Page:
Nuestra meta es promover la inocuidad alimentaria, instando a autoridades, productores y consumidores Latinoamericanos a aportar en la consecución de este objetivo.
Our goal is to promote food safety, pushing authorities, producers and latin american consumers to increase their efforts to accomplish this objective.
jueves, 8 de octubre de 2015
Fear of the egg
The Australian problem with salmonella and the
research to immunize eggs
Despite the fact that more than 4 million Australians
become ill each year from eating contaminated food, the national rate of
disease from this cause has decreased in recent years, except when talking
A report by the
Victoria's department of health shows that since 2012 has been a 65% increase
of Salmonella cases, where only in
the last 12 months about 2500 cases have occurred. Particular concern is the
Queensland situation, where the Salmonella
cases doubled compared to the previous year, representing the 75% of all cases
in Australia this year.
infection can be caused by multiple sources but in the Australian case the egg
appears to be the main cause.
According to Peter Collignon, from the Australian
National University, 75% of Salmonella
cases in Australia were result of handling or eating raw eggs. In fact, in
recent years, Australia has been hit by several outbreaks of Salmonella caused by egg, some of them
serious cases of massive infection.
Despite the modernization of food production
processes, the Australian high sanitary standards and the government efforts to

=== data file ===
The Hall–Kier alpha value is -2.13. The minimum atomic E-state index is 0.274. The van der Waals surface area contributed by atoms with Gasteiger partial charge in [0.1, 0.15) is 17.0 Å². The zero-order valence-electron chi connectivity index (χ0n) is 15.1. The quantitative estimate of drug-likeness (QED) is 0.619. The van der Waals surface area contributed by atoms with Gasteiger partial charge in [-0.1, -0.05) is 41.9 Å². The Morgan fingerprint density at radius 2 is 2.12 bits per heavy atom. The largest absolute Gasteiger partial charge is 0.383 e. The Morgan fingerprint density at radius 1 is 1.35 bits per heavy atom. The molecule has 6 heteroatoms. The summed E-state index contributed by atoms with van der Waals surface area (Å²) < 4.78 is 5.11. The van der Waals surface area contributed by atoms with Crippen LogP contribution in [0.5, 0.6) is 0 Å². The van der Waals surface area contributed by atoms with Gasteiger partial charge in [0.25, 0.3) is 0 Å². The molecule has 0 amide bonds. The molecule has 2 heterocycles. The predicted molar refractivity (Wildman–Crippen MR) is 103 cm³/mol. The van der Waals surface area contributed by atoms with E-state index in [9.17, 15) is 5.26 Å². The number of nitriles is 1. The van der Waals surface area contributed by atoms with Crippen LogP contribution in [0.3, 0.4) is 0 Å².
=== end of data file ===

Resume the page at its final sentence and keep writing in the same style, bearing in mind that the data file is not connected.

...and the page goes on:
inform the population the risks of consuming raw eggs, nothing seem to be not
enough to avoid Salmonella infection.
So, what can we do? The answer to this problem could come from the other side
of the ocean.
In Chile, a group ofresearchers from theSchoolof Medical Technologyand VeterinaryMedicineofSanto Tomas Universityin Temuco are working on aprojectaimed at developinga technological systemwhich will providea specific antigento produceeggsfreeof Salmonellaenteritidis.
“What we have
donein this researchis isolateSalmonellaenteritidisin the poultryenvironmentofthe region. WiththeseisolatedSalmonella,we workgeneratingoral dosesfor birds, to know if theinactivatedbacteriawas able to generatean immunityto protectthe egg”, said KarenVillagran,director
of theSchool of MedicalTechnology."We wanted to ensure the eggwas free of Salmonellaoncethe chickensconsumedin food as an inactivatedbacteria," she adds.
In addition, Carlos Cisternas project coordinator
explains the importance of it: “This is a project that aims, in simple terms,
get eggs protected from Salmonella. Once
the birds are immunized, the antibodies are transferred to the egg make them
free from salmonella"
In early 2015, the first results were obtained. Today that information
is being thoroughly analyzed by researchers, but everything indicates the
conclusions will be positive.
This way, despite the Salmonella bacteria in the environment, the egg would be protected
and totally safe to consume
Although the Salmonellaenteritidis is only one of several kinds of Salmonella identified, certainly this research represents a
breakthrough for the food industry and if good results hold up there is the
possibility to replicate it to other types of Salmonella and perhaps in the future Australians can enjoy an egg
without fear of illness.